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Who We Are

Joseph Smith, Jr.

A Brief History

Our denomination originated in the early nineteenth century in New York state, an area experiencing a great deal of religious enthusiasm. Joseph Smith, Jr., a young teenager, tried to sort out where he stood in the confusion of conflicting religious claims and prayed to God in search for the truth.

In the years that followed, Joseph Smith, Jr . had what he later described as significant religious experiences. In response to these experiences he was instrumental in organizing the church on April 6, 1830, in Fayette, New York. Shortly thereafter he and a small group of members moved to Kirtland, Ohio, where a dynamic minister, Sidney Rigdon, and some of his followers joined the infant church.

Kirtland represented an effort by the church to create a religious and social community to serve as the base for spreading the gospel message into the world. Today the Kirtland Temple stands as a monument to the efforts of these faithful people.

While the Kirtland experiment grew, missionaries visited Jackson County, Missouri, designated by Joseph Smith as the center of God's earthly kingdom (Zion) in 1831. Increased tensions between the Saints and local residents resulted in church members moving northward from county to county. The Jackson County experience was tragic, yet it provided a lesson in tolerance both for the Saints and for the native Missourians.

Saints from Jackson County and the Kirtland experiment, which was nearing financial collapse in the depression of 1837 - 1838, joined to form a new center at Far West, Missouri.

In 1839 the church was evicted entirely from the state of Missouri. The Saints founded Nauvoo (Illinois), the "city beautiful," on the banks of the Mississippi River. The town grew rapidly with Joseph Smith, Jr. as its spiritual and secular leader shaping a social, religious, and political community. Internal confusion and conflicts with the surrounding communities grew as Nauvoo increased in size. On June 27, 1844, an angry mob broke into the Carthage, Illinois, jail and killed Joseph and his brother Hyrum who had been imprisoned there.

Following Joseph's death the church was in a state of confusion and disorganization for several years, and divided into factions. The largest group moved westward to the Great Salt Lake Valley under the direction of an influential church leader, Brigham Young. Smaller factions scattered in all directions.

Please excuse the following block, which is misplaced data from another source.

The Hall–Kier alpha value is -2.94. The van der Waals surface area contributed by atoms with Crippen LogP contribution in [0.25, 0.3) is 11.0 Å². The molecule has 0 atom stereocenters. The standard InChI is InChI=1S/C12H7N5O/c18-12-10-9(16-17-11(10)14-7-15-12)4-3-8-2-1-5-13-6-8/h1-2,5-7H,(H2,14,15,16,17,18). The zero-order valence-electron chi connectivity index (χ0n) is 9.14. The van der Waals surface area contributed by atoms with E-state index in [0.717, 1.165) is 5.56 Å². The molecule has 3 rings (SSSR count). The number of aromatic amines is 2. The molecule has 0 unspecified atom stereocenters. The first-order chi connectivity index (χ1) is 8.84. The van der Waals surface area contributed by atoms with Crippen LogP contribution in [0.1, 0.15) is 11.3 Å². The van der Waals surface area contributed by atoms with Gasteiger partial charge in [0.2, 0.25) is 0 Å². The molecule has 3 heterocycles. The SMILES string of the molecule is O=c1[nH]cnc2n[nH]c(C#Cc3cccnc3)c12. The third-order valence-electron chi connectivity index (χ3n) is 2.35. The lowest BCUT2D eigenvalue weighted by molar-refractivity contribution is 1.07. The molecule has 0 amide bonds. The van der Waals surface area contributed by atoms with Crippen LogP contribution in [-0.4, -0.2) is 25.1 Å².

The Reorganized Church came into being in the 1850s. The "Reorganization" believed that Joseph Smith, Jr. had designated his eldest son, Joseph III, to be his successor as president of the church. The Reorganized Church of Jesus Christ of Latter Day Saints was organized on April 6, 1860, at Amboy, Illinois, under the leadership of Joseph Smith III. His leadership spanned 54 years marked by wisdom and sensitivity. His presidency saw the church grow from a small fragmented group to a church of over 70,000 persons with representation throughout the United States and in several other countries. Since April 1920, the official corporate headquarters of the RLDS Church has been in Independence, Missouri.

In 1915, Frederick Madison Smith succeeded his father in the presidency. He emphasized the social expression of the gospel, advocating the establishment of Zionic conditions merging both spiritual and temporal dimensions. After his death in 1946, Frederick M. Smith was succeeded by his brother, Israel A. Smith.

Israel A.Smith's twelve years of presidency were marked by a postwar, post-depression search for stability and growth. However, due to his pastoral caring personality, the period provided a growing unity unprecedented in the church's history. It was highlighted by an increased missionary emphasis and progress toward completion of the Auditorium in Independence, Missouri, the headquarters building Frederick M. had conceived and begun many years earlier.

In 1958, W. Wallace Smith became the third of Joseph III's sons to follow him in the presidency. His presidency experienced the expansion of the church into other Western and non-Western cultures. The 1960s and 1970s were marked by evaluation of program and message and the adoption of a more decentralized style of church administration.

In 1976, W. Wallace Smith designated his son, Wallace B. Smith, to succeed him as president of the church after a two-year period of preparation. Wallace B. Smith was ordained to the office in 1978 and presided over the church's sesquicentennial celebrations in 1980.

W. Grant McMurray was ordained president of the church at the 1996 World Conference and Stephen M. Veazey was ordained president of the church at the 2005 conference and currently presides over the church.

More History

May 9, 2001
Updated August 25, 2008

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